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Spokane, Washington  Est. May 19, 1883
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Parents in favor of moving Jefferson stage march

Families and friends of Jefferson Elementary march in a “Move It for the Kids” walk on Sunday. (J. Bart Rayniak)
Families and friends of Jefferson Elementary march in a “Move It for the Kids” walk on Sunday. (J. Bart Rayniak)

Since the Spokane School Board decided to relocate Jefferson Elementary as part of a school bond-funded remodeling project, opponents of that decision have campaigned tirelessly to stop the move.

Recently, the Hart Field Preservation Organization filed a lawsuit against Spokane Public Schools saying that moving Jefferson onto part of Hart Field violates that property’s deed, and that the proceeds from the school bond may be used to modernize, replace or renovate the existing Jefferson Elementary, but not to move it to a new location.

On Sunday afternoon a group of people who support the move gathered at Jefferson’s new location on the corner of 37th Avenue and Manito Boulevard.

It’s the first time supporters of the school district’s decision to move Jefferson have staged a public meeting.

“We started planning this walk just about a week ago,” said Becky Marshall, who has children at Jefferson and lives just a few houses from the new location. “We just want to show that not everyone is opposed to moving the school.”

Together with Nikki Lockwood, another Jefferson parent, Marshall hand-delivered fliers in the neighborhood and sent them home with kids at Jefferson.

“I think we’ve sent out about 300 fliers,” said Marshall.

Close to 100 people carrying signs and chanting “Move it for the kids!” joined Lockwood and Marshall on a walk that looped around blocks north and south of Jefferson’s new location.

“We support the move. We think the school board made a great decision and we did this to show our support,” Marshall said. “Until now we were sort of a silent voice.”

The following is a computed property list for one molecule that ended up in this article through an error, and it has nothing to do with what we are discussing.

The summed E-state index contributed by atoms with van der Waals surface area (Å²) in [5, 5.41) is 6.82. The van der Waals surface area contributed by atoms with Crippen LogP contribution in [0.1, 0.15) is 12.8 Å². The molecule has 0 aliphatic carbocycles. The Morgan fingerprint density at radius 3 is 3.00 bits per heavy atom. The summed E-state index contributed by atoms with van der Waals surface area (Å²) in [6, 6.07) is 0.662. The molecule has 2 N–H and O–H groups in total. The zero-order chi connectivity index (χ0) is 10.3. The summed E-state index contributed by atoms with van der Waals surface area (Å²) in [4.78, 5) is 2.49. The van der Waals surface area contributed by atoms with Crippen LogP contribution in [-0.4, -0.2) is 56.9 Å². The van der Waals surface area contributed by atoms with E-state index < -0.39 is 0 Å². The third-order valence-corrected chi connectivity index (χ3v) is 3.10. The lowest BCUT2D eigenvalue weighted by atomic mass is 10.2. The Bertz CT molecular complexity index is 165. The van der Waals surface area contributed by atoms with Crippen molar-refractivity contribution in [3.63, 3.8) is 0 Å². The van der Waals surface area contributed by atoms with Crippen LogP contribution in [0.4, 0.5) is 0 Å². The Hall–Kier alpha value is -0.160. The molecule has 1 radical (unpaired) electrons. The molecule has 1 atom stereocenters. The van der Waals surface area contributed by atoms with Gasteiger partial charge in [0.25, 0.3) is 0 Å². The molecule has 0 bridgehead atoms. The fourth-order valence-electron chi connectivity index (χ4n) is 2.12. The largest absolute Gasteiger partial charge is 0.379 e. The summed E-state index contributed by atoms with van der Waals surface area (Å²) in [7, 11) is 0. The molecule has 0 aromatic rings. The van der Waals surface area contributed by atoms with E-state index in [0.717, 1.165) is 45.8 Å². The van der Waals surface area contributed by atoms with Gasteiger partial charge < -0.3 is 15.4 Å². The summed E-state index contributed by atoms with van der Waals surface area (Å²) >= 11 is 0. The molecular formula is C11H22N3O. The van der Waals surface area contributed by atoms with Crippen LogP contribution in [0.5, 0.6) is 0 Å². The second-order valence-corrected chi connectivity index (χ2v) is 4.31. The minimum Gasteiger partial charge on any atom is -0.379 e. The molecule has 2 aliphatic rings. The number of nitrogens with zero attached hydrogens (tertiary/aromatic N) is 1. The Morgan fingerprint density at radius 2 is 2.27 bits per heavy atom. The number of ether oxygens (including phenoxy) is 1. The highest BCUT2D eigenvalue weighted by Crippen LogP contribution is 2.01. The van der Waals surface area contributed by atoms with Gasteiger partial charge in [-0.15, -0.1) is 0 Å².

Marshall and other supporters will be at the design open house at Jefferson Elementary School tonight.

“We feel like the school district has addressed every issue, from traffic impact to the impact on property values, to make the best decision with the money they have,” said Marshall. “The opponents are not easily pacified. Maybe they don’t want to see a beautiful new school in the neighborhood?”

Fur has been flying at neighborhood and school board meetings since the possibility of moving Jefferson was introduced. Opponents to the new location claim, among many points of contention, that moving the school will bring too much bus and car traffic onto narrow South Hill streets and negatively impact the historic Manito neighborhood.

The school district maintains that it’s cheaper to build a school in the new location than to remodel the old one, and also that it’s safer for the students because it’s farther away from Grand Boulevard traffic.

The decision to move Jefferson followed an extensive process in which the district presented six different options for how to construct a new Jefferson Elementary School – including rebuilding it in its current location – and held numerous design meetings and public forums. The budget for Jefferson is $25.1 million.

Marshall said she has been at every school board meeting and every public meeting, showing her support of the new location. She said most of the people opposed to moving Jefferson are older people who no longer have a need for an elementary school.

On the other hand, opponents claim those supporting the move don’t live in the neighborhood.

“I live just five houses from here,” said Marshall, while standing on the corner of 37th Avenue and Manito Boulevard Sunday afternoon. “I will feel the impact of the traffic and the kids.”

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